The aim of this study was to investigate the postural organization underlying social interactions (i.e., socio-motor improvisation). More precisely, we evaluated two important parameters of social interaction on posture: creativity of end-effectors movements and interpersonal coordination. In order to distinguish these two effects, we first manipulated the creativity of the end-effector movements (amplitude and complexity) without interpersonal end-effector coordination (i.e., Solo situation). Once the effect of creativity is revealed, we evaluated in the second part the influence of interpersonal coordination on IPC when pairs of participants performed synchronized and improvised arm movements in a leader-follower situation of the mirror game task (i.e., Duo situation). To obtain a global overview of the postural coordination, we assessed postural coordination in the ML instructed direction of arm movements. But we also investigated the antero-posterior (AP; uninstructed) direction based on previous study that demonstrated the emergence of postural coordination in both directions (Zhang et al., 2007). Ramenzoni et al. (2012) have for instance analyzed AP and ML movements to obtain a global overview of the postural movements.

Two main hypotheses were made. (i) Based on the first part, we expected that performing more complex and larger arm movements would influence IPC by decreasing its stability (either by switching from one pattern to another or by lowering the stability of these patterns) compared to performing simpler and smaller movements. (ii) We predicted that interpersonal coordination would promote postural stability in the duo situation. Moreover, by comparing Leader and Follower conditions, we expected to observe a difference between the two roles, with the follower being more influenced by the social interaction than the leader (since he had to follow the leader’s movements).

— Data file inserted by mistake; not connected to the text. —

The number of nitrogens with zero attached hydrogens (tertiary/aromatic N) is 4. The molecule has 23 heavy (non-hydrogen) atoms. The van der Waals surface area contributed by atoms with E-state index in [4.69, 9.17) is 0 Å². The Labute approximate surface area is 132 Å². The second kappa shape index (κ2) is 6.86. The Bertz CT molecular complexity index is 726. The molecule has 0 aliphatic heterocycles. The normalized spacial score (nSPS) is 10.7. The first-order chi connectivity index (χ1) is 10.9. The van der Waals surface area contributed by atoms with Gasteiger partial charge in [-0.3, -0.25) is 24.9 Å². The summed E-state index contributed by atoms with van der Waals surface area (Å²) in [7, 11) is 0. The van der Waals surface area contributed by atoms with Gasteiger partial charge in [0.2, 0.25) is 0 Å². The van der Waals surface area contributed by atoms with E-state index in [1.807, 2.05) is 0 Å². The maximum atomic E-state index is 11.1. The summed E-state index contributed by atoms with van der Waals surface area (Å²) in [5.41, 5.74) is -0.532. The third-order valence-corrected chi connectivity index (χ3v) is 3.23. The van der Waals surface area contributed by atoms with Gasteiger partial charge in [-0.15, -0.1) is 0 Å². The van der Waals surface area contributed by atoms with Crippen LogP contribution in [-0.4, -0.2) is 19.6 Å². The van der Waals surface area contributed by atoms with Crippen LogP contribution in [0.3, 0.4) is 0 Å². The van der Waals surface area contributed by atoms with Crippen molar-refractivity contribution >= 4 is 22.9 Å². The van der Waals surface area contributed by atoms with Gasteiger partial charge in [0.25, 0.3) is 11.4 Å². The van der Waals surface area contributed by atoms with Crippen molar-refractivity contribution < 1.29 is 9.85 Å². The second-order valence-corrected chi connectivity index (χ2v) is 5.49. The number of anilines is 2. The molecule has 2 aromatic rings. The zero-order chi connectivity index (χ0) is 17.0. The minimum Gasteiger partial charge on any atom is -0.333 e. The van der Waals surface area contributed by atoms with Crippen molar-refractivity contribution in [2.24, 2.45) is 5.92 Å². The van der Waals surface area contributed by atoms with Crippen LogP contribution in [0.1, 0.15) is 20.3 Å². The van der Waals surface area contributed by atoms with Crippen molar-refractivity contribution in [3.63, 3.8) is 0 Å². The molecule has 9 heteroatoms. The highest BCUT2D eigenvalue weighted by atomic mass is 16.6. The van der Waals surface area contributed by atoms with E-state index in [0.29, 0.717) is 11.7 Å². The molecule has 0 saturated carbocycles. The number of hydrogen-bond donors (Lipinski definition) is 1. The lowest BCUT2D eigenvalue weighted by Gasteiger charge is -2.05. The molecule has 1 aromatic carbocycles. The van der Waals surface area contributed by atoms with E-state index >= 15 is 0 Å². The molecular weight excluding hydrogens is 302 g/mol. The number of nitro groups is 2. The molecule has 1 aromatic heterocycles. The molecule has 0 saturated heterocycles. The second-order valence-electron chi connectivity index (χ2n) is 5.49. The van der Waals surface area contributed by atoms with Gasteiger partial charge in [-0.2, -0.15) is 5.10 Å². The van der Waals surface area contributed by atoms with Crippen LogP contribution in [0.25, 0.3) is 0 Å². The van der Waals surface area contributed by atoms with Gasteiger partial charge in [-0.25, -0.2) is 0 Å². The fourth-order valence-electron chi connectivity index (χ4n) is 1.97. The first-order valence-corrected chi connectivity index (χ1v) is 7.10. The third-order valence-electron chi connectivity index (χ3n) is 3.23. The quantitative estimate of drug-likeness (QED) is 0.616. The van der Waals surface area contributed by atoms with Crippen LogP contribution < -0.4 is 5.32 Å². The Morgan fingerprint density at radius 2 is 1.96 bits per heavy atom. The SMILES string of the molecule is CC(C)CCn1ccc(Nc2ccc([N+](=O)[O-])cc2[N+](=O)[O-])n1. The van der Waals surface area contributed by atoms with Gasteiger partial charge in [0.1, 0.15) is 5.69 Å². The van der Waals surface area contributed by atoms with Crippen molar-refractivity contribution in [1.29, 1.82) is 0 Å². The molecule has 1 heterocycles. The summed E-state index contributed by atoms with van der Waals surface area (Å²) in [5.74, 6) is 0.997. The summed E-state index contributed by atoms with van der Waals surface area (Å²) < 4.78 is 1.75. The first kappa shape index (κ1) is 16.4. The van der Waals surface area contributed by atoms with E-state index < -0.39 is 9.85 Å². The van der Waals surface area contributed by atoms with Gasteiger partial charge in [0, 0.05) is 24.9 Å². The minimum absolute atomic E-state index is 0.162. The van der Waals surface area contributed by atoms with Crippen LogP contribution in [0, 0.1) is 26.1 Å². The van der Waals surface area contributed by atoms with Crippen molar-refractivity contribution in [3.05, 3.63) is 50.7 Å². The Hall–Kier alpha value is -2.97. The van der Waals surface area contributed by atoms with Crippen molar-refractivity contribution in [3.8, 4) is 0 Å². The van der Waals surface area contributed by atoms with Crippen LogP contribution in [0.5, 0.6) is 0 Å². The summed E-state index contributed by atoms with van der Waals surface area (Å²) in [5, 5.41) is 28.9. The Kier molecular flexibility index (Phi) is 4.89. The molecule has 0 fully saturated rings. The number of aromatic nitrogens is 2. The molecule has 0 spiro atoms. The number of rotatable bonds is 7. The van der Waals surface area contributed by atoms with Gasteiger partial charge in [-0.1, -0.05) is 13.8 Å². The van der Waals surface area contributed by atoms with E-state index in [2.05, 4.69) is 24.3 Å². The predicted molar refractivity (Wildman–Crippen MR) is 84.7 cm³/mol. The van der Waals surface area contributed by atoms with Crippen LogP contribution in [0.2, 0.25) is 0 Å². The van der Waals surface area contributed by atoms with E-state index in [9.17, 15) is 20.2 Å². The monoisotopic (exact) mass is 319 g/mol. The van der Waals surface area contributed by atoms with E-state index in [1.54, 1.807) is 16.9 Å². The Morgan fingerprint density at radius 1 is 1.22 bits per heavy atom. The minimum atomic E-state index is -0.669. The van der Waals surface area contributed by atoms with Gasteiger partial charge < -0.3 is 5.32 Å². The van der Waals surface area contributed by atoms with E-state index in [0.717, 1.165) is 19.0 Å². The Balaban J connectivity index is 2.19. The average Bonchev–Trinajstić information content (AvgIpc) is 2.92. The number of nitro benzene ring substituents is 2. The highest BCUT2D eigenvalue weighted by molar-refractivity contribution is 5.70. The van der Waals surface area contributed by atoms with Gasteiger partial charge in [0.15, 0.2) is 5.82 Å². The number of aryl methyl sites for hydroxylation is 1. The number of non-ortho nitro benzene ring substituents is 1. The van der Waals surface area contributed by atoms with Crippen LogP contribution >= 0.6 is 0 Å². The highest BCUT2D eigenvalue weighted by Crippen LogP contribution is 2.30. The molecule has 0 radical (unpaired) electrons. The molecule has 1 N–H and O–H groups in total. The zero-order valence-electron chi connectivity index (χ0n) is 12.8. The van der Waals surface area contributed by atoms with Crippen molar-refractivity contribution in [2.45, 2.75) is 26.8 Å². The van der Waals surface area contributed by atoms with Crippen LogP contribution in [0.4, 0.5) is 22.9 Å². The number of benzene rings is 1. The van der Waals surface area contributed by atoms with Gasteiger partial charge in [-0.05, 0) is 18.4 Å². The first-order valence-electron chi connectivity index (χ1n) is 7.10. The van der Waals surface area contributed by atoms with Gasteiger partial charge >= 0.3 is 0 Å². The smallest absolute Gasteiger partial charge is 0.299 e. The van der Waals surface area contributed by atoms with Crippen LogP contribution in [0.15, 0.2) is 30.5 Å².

Materials and Methods

Participants

Ninety six healthy subjects, from the Department of Sport Sciences at Montpellier University, were recruited for the experiment, constituting 48 dyads of participants. Within each pair, participants did not know each other. This experiment was part of a larger study in which each dyad performed several steps and motor tasks. In the current experiment, we focused on the first two steps: a Solo Imposed task and a Duo Improvisation task. For a more detailed description of the entire study, the reader can refer to Gueugnon et al. (2016).

Of these 48 pairs, 42 dyads were included in the Solo situation (with 20 male dyads; mean age 20.2 years ± 2.6, mean height 1.71 m ± 0.11, and mean weight 63.6 kg ± 13.9), but only 27 dyads (with 10 male dyads; mean age 20.1 years ± 2.1, mean height 1.68 m ± 0.10, and mean weight 59.4 kg ± 10.52) were retained for both Solo and Duo situations (some dyads were excluded for technical reasons, see Data Analysis and Dependent Variables). All subjects had normal or corrected-to-normal vision and were right-handed according to the Edinburgh Handedness Inventory. Written consent forms were obtained by following the Montpellier University guidelines. The entire experiment conformed the Declaration of Helsinki and the regulatory standards given by the EuroMov Ethical Committee.

Task and Procedure

Participants of each dyad stood up in front of each other at a distance of 1 m. They held a handle with their right hand. The two handles, placed at a distance of 0.45 m from each other, were attached to a 1.8 m-long string. The string was horizontally positioned at around the shoulder’s level. Participants had to move the handle in the ML direction (Figure 1A).

FIGURE 1
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FIGURE 1. (A) Set-up of the protocol showing two participants engaged in a one-dimensional motor improvisation task (a.k.a. mirror game) consisting in sliding a hand-held handle along a string (Duo situation). Five passive markers were pasted on each participant to record the angular displacements of relevant joints. The “MakeHuman” model is part of the open source modeling tool “MakeHuman” (www.makehuman.org). Blender 2.72b was used to create the environmetal set-up. (B) Illustration of the computed relative phase (Øh-a) between the angular position of hip and ankle in ML and AP directions (respectively top and bottom).